2008 Landslip - Lyme Regis - PHOTOGRAPHER COMMENT
This photo was taken just days after the biggest landslip in Lyme Regis for over 21 years. In the evening of 6th May 2008, and following a very wet season, more than 400 meters of cliff suddenly collapsed onto the beach covering it with tonnes of rubble and massive clay boulders. Fortunately the tide was in, the beach was deserted, and no one was injured, but earlier in the week the area had been packed with fossil hunters.
No doubt when the cliffs become more stable, the area will provide rich pickings for the thousands of fossil hunters who visit Lyme Regis each year.
2008 Landslip - Lyme Regis - FURTHER INFORMATION
2008 Landslip - Lyme Regis - Lyme Regis visitor guide showing a virtual tour of '2008 Landslip - Lyme Regis' linked to an interactive map with local and travel information. 360° panoramas from Dorset.
Any area of coastline is subject to continual change, often erosion, and the World Heritage Coastline near to Lyme Regis in Dorset is no different. As noted by the photographer, the cliffs next to Lyme Regis suffered the largest collapse in 21 years. This is a very natural part of the life cycle of the coast, however there is concern at Lyme Regis as the local landfill site is located just behind the cliffs. This is another reminder that nothing remains constant, and the same processes that have produced such stunning coastline and nearby attractions like Durdle Door, Stair Hole and Lulworth Cove will also eventually destroy them. A fate similar to that suffered by one of the Twelve Apostles on the Great Ocean Road in Australia.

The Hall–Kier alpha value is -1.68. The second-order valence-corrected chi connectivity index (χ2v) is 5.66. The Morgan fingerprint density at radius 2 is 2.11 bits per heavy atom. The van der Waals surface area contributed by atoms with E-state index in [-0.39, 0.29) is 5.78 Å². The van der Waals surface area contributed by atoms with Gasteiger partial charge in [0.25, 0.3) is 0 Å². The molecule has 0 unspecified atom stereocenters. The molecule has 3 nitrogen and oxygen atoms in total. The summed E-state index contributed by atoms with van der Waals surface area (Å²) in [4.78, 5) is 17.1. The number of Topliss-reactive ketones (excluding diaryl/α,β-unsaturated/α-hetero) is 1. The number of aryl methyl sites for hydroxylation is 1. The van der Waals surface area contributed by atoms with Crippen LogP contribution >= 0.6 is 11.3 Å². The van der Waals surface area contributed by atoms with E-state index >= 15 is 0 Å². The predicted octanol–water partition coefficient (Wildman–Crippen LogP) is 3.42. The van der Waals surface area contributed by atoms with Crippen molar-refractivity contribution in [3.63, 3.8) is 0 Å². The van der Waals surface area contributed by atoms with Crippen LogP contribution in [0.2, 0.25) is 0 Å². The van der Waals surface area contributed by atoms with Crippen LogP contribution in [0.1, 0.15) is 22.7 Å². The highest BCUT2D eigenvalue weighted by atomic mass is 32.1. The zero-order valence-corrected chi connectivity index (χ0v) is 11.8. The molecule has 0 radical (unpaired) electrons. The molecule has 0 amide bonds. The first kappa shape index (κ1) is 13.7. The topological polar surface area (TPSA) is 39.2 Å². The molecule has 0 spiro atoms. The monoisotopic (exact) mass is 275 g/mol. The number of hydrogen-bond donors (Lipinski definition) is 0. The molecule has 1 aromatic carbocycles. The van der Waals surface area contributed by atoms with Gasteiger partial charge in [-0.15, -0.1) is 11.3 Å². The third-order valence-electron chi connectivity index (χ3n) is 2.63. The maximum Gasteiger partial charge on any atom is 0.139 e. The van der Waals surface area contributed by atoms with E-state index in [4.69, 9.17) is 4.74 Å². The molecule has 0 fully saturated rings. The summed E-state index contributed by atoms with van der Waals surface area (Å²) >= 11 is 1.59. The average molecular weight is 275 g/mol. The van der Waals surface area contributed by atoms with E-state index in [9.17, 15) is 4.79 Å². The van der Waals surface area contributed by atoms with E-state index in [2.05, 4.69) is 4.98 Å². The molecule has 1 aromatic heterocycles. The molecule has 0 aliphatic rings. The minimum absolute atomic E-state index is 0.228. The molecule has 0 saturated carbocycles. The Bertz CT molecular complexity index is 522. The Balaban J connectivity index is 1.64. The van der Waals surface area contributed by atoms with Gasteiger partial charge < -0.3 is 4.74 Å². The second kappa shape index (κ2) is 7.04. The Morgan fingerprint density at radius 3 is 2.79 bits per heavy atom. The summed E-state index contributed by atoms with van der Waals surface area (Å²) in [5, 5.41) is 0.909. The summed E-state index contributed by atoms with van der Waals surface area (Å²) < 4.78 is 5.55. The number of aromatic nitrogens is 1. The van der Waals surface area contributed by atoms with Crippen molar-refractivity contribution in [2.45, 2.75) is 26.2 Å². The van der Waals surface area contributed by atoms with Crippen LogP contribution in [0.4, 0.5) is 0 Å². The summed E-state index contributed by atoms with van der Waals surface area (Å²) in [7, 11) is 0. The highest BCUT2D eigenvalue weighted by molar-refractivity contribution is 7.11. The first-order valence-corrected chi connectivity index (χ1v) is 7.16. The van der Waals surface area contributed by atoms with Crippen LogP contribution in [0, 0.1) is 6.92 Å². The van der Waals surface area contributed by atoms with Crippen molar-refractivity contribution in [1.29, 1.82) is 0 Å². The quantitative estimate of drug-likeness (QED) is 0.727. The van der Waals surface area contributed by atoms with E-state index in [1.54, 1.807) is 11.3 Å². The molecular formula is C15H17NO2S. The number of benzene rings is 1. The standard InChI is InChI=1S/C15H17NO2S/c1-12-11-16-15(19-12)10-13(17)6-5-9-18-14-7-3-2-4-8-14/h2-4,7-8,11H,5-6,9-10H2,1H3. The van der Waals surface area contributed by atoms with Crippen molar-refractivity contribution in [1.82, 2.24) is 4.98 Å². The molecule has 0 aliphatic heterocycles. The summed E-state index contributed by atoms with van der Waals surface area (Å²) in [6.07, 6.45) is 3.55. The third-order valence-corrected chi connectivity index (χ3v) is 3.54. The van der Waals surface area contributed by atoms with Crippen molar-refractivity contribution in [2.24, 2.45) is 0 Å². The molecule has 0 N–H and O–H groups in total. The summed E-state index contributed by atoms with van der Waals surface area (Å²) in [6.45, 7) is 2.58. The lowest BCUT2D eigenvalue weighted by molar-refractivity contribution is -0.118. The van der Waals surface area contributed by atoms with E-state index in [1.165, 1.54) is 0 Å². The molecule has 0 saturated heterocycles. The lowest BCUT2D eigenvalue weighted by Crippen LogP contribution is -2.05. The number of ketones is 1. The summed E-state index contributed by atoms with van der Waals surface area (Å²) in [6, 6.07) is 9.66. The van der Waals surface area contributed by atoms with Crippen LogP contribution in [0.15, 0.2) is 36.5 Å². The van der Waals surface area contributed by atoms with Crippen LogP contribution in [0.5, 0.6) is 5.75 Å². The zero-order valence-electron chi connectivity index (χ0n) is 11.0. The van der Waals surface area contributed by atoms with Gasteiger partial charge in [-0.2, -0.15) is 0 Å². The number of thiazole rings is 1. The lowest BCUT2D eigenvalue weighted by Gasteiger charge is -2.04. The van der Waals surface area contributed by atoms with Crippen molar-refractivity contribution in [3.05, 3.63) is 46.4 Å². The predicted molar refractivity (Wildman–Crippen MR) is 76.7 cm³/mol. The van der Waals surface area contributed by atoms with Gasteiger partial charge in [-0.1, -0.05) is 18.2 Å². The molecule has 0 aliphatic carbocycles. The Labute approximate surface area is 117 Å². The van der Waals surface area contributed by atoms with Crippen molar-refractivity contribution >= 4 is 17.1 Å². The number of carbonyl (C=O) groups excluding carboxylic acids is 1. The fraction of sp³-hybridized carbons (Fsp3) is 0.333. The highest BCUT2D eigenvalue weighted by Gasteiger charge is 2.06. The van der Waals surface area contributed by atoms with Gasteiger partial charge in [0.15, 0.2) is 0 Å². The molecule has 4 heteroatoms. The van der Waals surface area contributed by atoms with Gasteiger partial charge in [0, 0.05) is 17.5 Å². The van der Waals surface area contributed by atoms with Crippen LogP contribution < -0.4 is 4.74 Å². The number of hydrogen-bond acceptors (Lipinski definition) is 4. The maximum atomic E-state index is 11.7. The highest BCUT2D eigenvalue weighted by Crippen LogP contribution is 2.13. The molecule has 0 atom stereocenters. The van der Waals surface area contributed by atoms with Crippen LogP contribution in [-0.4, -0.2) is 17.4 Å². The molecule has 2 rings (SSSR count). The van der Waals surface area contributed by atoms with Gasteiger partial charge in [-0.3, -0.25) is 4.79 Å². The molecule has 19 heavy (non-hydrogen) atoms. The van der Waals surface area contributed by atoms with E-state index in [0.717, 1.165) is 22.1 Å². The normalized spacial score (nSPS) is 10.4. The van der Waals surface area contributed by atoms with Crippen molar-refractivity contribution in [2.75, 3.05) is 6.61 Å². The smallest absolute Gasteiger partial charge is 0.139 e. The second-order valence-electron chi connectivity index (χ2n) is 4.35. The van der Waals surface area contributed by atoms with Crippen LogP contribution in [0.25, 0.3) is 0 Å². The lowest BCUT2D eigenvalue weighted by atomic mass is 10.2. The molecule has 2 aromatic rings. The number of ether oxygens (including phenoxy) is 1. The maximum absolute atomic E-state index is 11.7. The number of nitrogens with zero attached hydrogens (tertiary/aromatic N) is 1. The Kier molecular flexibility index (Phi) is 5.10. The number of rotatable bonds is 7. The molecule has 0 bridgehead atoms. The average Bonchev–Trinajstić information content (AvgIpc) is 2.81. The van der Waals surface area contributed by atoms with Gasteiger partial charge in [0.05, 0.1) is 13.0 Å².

Acclaimed for its spectacular views, precious unspoilt ecology and unusual geology, this section of the South Coast of England received World Heritage status and protection to preserve its environment.
However in the late spring of 2008, disaster struck when a section of the cliffs gave way and collapsed. Disaster services attended to make safe the area although caution is strongly recommended in case of further slips in this unstable section. It is anticipated that this latest slip will be explored for fossils, as the region has a world wide reputation for being very rich in marine fossils.
TRAVEL DIRECTIONS AND GETTING THERE
Take the A35 west of Bournemouth, the site is just east of Lyme Regis town.